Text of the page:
This post gives you a comprehensive guide on choosing rubber welding hoses, it covers the materials which they are made of and how to select the right one for your application.
The technique of uniting two metal surfaces or objects by applying intense heat and pressure is known as welding. It requires a high level of competence and is a fundamental component of many mechanical businesses. However, there are certain risks associated with welding. Welding specialists are susceptible to various gases that emerge from heating metals and are exposed to very hot things like sparks, welding arcs, and blowtorches.
You may employ several techniques while welding. Rubber welding is one common choice. Thermo-fusion heat welding is used in this method. It would help if you had the proper tools to do rubber welding safely and efficiently.
An essential piece of equipment is a good rubber welding hose.
So, in this article, we’ll discuss how to choose a rubber welding hose.
What is a Welding Hose?
Gas welding hose, flexible reinforced welding hose, rubber twin welding hose, and reinforced twin welding hose pipeline are different names for welding hose. It is mostly used for transporting acetylene and oxygen in welding and cutting apparatus.
The basic welding hose is frequently misused and underappreciated. Its users are pulling equipment around with it or dragging it through all kinds of mud. It’s been driven on, trodden on, spilled on, and left on. However, you rely on it to properly transfer combustible gases to the torch, which is crucial. A rich source of oxygen (under pressure) is delivered through this rubber conduit alongside a combustible gas.
However, because the hose spends its whole life on the ground and is performing its job, it’s easy to forget to appreciate its strength—it completely changes the game.
To use welding hoses safely, the welder must switch and shut them off, store them, take care of their working environment, and handle them.
Permeation is one of the properties of rubber hose. This implies that any gas contained within the bore of a rubber hose will tend to travel through the reinforcement, through the tube wall, and into the environment.
Your next concern is if these penetrated gases accumulate in a certain location once released into the environment. If these gases accumulate, they may result in explosions or pose a risk to human health.
Each rubber hose will have a different level of penetration resistance. Acetylene has long been the fuel gas of choice for welders. Acetylene has proved effective; it has little impact on the hose’s makeup or design when used at low pressure. Acetylene, however, is no longer the main fuel gas.
To take the role of acetylene, other gases are being created. These other gases bring on changes to the welding hose. The development of novel gases is based on a particular hydrocarbon or combination. Acetylene has a distinct impact on rubber hoses than these unique chemicals.
In actuality, the exact impact is unknown. The new gases are also operating at significantly greater pressures. The maximum pressure for acetylene is 15 psi. However, new gases may operate at (40psi). Therefore, the hose constructed for acetylene is not intended for use with the new gases.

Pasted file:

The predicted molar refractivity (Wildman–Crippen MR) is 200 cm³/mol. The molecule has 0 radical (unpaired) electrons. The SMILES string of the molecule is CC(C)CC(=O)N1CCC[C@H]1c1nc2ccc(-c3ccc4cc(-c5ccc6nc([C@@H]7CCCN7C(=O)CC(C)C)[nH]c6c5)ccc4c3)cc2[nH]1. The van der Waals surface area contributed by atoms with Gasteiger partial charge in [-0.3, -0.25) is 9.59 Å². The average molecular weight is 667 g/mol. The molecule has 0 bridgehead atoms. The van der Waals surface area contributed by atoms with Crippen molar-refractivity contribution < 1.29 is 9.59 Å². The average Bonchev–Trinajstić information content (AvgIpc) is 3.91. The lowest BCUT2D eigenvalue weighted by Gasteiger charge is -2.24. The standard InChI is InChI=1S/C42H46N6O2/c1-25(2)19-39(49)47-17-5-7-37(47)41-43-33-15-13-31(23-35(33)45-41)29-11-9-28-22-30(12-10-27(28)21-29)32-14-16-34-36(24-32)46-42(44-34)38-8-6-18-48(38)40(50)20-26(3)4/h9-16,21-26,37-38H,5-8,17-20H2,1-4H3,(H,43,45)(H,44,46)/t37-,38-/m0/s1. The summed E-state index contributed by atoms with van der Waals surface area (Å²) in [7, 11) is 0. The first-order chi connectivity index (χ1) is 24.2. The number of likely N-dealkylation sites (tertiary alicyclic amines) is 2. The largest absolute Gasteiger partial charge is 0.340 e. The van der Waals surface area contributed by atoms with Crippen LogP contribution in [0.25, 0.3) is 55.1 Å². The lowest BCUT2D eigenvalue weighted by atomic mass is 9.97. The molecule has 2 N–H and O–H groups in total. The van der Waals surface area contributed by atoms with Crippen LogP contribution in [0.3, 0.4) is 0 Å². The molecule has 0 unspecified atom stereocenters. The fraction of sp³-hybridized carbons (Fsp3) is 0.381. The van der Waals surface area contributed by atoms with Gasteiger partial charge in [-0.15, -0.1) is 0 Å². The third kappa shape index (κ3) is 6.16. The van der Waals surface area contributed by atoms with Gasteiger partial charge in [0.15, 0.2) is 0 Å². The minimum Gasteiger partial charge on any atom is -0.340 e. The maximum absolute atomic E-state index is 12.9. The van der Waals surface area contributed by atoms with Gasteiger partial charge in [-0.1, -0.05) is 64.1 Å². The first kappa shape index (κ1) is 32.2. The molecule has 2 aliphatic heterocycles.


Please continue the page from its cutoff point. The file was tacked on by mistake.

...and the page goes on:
What is the Difference between Grade R and Grade T Welding Hoses?
This is used with acetylene gas and oxygen. It was the sole grade of twin welding hose until around 15 years ago. Propylene, natural gas, LP, and propane are not advised for usage with it. The oils in gas will ultimately dry rot the hose, which is why it is not advised for use with propane. Normally, it takes approximately a year for this to occur.
The hose will lose its flexibility and look fractured on the outside. It would help to replace the hose now since this condition might be dangerous. Although the Grade R hose will have a shorter lifespan, it won’t necessarily be dangerous from the start. Some cutters and welders care about the hose’s durability, while others don’t. For some customers, the fact that Grade R twin welding hose is less costly makes all the difference. Regardless of the grade, their hose frequently doesn’t survive a year.
A Grade T twin welding hose was developed to work with alternative fuels, including propane, natural gas, and propylene. The usage of acetylene is also an option. The fact that it is designed to withstand the impact of the oils in propane accounts for its higher price than Grade R. even though Grade T can be used for “All Fuel Gases,” it is advised to change the hose when switching between acetylene and other fuel gases. Due to the propane’s leftover oils becoming stuck in the hose’s pores, this has happened.
For the operation to be done correctly and maybe for personal safety, it was crucial to know which hoses carried specific gases. Different gases are needed for each kind of welding. In the US, oxygen hoses must be green, whereas those for acetylene, propane and other fuel gases must be red.
What are Welding Hoses Made of?
Flexible rubber hoses with three layers are used in welding equipment to transmit gas:
- A smooth synthetic rubber interior layer that is resistant to acetylene and oxygen.
- reinforcing using synthetic textile inserts of high tensile;
- an outside cover made of special synthetic rubber that is abrasion, weather, and flame resistant.
The options are acetylene, propane, oxygen, or oxygen/acetylene-linked single tubes.
The oxygen and acetylene gases needed for welding and cutting equipment are mostly transported via a welding rubber hose. We thus hope that you now understand what welding rubber hose is.